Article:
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New Domesticity

In Japan, a staggering number of single mothers — nearly 50 per cent — live in poverty; a significant proportion even take up residence in Internet cafés. This thoroughly researched and comprehensive proposal aims not only to better the situation for these women but also to refashion the urban landscape in order to overcome the gender inequalities and economic disparities that landed them here in the first place.

New Domesticity

Focusing on Shinjuku City in Tokyo, University of Cambridge student Xidian Wang undertook three months of fieldwork to develop a concept that positions shared living spaces as an effective means to lift single mothers out of impoverishment by reconstructing the perceived idea of what a home is and rethinking fixed and outdated family dynamics. Involving both urban and architectural design, New Domesticity sees abandoned houses, undeveloped plots between existing buildings and underutilized sections of public buildings transformed into communal homes where single mothers can live together, establish and operate small businesses, and foster a sense of belonging and a supportive community. Wang cites a convenience store near an elementary school as an example opportunity for three single-mother families to live and work cooperatively.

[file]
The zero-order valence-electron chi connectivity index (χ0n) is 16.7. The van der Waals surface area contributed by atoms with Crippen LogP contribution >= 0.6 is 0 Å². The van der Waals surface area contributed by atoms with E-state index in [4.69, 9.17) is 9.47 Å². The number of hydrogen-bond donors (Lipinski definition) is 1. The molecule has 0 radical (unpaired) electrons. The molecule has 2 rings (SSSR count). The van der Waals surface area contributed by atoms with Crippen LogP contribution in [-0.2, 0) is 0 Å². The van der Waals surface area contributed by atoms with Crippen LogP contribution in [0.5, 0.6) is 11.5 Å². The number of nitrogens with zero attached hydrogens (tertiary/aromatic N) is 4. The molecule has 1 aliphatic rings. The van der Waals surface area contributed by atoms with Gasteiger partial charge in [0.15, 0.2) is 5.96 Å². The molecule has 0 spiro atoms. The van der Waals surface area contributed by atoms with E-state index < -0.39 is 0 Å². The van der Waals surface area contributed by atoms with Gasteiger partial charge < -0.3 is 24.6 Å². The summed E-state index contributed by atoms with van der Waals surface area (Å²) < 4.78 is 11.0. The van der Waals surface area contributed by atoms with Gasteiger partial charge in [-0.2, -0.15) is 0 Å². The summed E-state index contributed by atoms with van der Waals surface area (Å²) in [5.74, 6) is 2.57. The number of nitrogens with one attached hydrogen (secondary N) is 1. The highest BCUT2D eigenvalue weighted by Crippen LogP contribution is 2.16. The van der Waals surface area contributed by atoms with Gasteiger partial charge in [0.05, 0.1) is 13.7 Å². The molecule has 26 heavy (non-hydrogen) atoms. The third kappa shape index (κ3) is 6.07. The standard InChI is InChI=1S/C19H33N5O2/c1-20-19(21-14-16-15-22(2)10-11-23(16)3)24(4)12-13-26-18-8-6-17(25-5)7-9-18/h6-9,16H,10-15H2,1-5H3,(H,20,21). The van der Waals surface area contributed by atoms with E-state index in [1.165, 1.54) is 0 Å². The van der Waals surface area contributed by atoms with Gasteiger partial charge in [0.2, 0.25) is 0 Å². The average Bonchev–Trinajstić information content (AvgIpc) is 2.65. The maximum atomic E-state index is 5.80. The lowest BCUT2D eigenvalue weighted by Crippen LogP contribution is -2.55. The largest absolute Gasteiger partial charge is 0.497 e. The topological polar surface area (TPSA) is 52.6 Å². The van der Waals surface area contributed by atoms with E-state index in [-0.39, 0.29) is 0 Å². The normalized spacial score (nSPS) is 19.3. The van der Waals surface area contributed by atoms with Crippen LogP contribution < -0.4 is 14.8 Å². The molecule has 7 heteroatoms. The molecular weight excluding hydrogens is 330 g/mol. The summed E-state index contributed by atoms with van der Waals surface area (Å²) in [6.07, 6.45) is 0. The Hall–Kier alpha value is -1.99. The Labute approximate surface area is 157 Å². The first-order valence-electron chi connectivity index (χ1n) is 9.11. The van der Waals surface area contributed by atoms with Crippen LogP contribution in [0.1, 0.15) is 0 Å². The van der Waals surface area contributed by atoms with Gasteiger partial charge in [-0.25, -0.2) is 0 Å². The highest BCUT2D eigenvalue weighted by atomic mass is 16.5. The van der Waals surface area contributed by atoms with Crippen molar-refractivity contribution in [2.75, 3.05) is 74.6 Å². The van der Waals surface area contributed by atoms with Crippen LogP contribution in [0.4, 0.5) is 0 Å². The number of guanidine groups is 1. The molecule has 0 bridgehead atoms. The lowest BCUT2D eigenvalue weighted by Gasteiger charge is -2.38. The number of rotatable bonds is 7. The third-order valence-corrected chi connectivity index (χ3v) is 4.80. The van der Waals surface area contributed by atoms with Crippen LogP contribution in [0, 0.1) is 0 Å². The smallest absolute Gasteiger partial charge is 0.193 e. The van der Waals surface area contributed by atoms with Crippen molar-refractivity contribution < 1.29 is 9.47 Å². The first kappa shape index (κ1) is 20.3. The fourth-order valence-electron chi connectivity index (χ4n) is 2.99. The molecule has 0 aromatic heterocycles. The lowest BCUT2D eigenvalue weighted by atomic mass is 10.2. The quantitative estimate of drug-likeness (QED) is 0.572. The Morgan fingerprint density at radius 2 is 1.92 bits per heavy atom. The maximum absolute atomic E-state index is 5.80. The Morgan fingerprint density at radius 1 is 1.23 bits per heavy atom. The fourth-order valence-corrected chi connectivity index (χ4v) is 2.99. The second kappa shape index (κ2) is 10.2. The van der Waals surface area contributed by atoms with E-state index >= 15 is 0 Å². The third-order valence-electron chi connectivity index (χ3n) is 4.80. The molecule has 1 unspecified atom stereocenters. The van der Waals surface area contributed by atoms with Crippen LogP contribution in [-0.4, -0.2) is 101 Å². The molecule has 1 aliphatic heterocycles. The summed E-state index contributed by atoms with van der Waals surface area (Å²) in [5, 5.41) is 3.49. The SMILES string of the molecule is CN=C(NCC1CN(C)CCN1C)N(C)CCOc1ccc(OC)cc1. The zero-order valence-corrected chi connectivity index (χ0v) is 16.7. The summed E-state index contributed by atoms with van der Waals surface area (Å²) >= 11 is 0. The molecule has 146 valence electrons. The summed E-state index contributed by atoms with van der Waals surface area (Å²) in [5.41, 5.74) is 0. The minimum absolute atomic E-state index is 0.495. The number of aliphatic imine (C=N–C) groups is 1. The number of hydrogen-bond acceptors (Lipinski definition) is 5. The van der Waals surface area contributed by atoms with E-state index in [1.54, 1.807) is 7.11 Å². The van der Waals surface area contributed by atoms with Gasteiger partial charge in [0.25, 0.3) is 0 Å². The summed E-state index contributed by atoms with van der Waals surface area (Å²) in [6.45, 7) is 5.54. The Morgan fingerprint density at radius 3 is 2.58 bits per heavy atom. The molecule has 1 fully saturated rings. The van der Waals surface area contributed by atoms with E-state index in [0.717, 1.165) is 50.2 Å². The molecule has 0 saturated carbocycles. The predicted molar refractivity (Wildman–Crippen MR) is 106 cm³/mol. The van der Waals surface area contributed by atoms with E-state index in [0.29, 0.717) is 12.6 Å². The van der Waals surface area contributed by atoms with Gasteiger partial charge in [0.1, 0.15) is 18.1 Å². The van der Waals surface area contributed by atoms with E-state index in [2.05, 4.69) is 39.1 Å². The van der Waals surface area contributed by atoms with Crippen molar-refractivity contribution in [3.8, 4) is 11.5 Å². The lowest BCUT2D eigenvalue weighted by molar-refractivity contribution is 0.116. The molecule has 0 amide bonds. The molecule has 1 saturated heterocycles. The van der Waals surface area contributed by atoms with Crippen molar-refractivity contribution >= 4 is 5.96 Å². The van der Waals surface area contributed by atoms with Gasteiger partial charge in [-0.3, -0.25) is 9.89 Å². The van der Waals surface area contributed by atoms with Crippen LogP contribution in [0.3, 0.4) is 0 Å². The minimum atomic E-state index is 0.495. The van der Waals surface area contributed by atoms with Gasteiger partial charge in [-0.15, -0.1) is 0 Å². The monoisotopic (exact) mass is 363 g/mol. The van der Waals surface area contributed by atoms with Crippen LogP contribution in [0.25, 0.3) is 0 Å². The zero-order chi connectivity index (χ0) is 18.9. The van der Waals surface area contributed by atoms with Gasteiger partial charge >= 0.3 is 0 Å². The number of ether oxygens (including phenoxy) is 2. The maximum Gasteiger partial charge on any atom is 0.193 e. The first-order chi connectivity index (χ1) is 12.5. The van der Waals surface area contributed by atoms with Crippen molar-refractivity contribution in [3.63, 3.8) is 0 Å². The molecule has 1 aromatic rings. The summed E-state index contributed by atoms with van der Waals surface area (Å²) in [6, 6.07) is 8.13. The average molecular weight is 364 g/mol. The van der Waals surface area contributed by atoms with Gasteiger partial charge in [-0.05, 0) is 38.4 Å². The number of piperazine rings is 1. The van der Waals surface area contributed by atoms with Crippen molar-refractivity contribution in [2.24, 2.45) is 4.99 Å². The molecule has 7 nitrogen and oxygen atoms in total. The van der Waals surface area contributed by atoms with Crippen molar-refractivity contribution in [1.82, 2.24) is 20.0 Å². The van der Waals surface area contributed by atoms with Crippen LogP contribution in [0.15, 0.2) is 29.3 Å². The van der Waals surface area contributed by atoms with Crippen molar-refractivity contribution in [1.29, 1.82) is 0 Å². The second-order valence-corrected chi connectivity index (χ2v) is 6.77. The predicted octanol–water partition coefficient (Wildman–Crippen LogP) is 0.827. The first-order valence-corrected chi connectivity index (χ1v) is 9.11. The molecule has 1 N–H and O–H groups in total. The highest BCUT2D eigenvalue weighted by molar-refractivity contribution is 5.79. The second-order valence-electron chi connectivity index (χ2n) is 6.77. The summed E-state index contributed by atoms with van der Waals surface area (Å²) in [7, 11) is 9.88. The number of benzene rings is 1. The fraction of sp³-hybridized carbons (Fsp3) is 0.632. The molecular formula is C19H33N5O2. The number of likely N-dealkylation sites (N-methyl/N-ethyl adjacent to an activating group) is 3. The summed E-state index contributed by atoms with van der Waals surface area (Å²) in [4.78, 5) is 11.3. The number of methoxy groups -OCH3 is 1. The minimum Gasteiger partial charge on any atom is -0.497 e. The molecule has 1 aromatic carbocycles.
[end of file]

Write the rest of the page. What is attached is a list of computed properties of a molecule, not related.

“Given the density of Tokyo, I love this additive approach. In terms of social good, it’s tremendous: very forward-thinking and skilled.”
Shirley Blumberg, AZ Awards 2024 Juror
New Domesticity

Along with the built-environment aspect, Wang’s initiative also includes a practical and extensive “suitcase” designed to arm a hypothetical mothers’ co-op with the tools necessary to propose site selections and shared-space prototype designs for future integration into urban areas. The project would also include the application for grants and loans to establish small businesses near the refurbished properties for further work opportunities.

New Domesticity

All in, New Domesticity is a pioneering initiative that brings hope and realizes untapped potential. If implemented, it could effectively stop the cycle of poverty and create economic stability, well-being and self-sufficiency for an all-too-often overlooked and ignored segment of society.

Designer: Xidian Wang, University of Cambridge, Cambridge, U.K.

Winner: Social Good
People’s Choice: Social Good
Award of Merit: A+ Award for Student Work
New Domesticity: The Shared Life of Low-Income Single Mother Families in Tokyo

A strikingly sensitive yet comprehensive design framework offers incisive solutions for Japan’s vulnerable single mothers.

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